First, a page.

What is missing is more important than what is there. The cables being published are not the most sensitive ones. Those are usually “captioned” with markings that limit their distribution (limdis, exdis and nodis are the most common captions, but there are others for special topics). Captioned cables are not routinely shared interagency, so the low-level Defense Department type who leaked these did not have access to the more restricted material. There is, of course, top-secret material as well that is not included in the WikiLeaks. But “top secret” is not used as much as people imagine for normal diplomatic discourse. WikiLeaks has provided the iceberg, but the tip of limited distribution materials is missing. That is often the most interesting material.

The people who write the cables are not always the ones speaking in them or signing them. It is common for ambassadors and other high-level officials to go to meetings with “principals” (big shots) accompanied by a note-taker. They are lower-ranking Foreign Service officers who know that their job is in part to make the principals look good in the cable that inevitably they have to draft. Being a note-taker is a privilege, a greater one the higher ranking the principal. You want to be asked to do it again.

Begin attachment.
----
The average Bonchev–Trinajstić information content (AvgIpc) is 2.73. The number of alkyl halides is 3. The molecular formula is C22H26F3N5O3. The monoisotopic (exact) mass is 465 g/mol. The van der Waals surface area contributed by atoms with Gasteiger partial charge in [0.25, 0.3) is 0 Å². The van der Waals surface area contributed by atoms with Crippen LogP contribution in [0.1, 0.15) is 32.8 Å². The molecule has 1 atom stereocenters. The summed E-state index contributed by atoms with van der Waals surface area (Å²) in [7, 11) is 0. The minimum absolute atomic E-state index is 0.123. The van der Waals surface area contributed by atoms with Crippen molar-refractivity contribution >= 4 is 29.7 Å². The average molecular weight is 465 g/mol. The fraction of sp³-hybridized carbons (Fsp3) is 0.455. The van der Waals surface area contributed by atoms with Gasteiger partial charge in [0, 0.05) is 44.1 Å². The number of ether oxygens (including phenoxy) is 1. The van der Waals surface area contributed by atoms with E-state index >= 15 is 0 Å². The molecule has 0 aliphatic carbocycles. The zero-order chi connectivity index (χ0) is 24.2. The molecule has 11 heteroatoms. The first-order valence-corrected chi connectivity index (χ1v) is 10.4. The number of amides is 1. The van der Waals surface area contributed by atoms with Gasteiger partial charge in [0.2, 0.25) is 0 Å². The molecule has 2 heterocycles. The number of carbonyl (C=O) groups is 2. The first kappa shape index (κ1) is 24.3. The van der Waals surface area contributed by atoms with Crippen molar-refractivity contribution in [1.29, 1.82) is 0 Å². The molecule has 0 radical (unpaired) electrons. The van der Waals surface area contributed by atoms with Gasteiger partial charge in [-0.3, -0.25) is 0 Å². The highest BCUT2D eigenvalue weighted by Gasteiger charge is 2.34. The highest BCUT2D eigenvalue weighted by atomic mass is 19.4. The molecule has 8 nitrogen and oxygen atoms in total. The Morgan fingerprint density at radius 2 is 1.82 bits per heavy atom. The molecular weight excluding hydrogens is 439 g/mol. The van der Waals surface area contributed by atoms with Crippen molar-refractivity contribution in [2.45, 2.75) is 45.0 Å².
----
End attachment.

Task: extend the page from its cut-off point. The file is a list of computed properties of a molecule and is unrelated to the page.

Note-takers draft, circulate the draft for clearance, and get a higher-up to sign off. All diplomatic cables leaving an American embassy are sent in the name of the Ambassador or Charge (the person he leaves in charge when out of the country, usually the Deputy Chief of Mission, aka Minister, for most non-American embassies). This does not mean that the Ambassador necessarily read or signed the cable — there will be others in the Embassy authorized to “sign out” — though if an ambassador was involved in the discussion reported she normally would want to read it before it goes to Washington.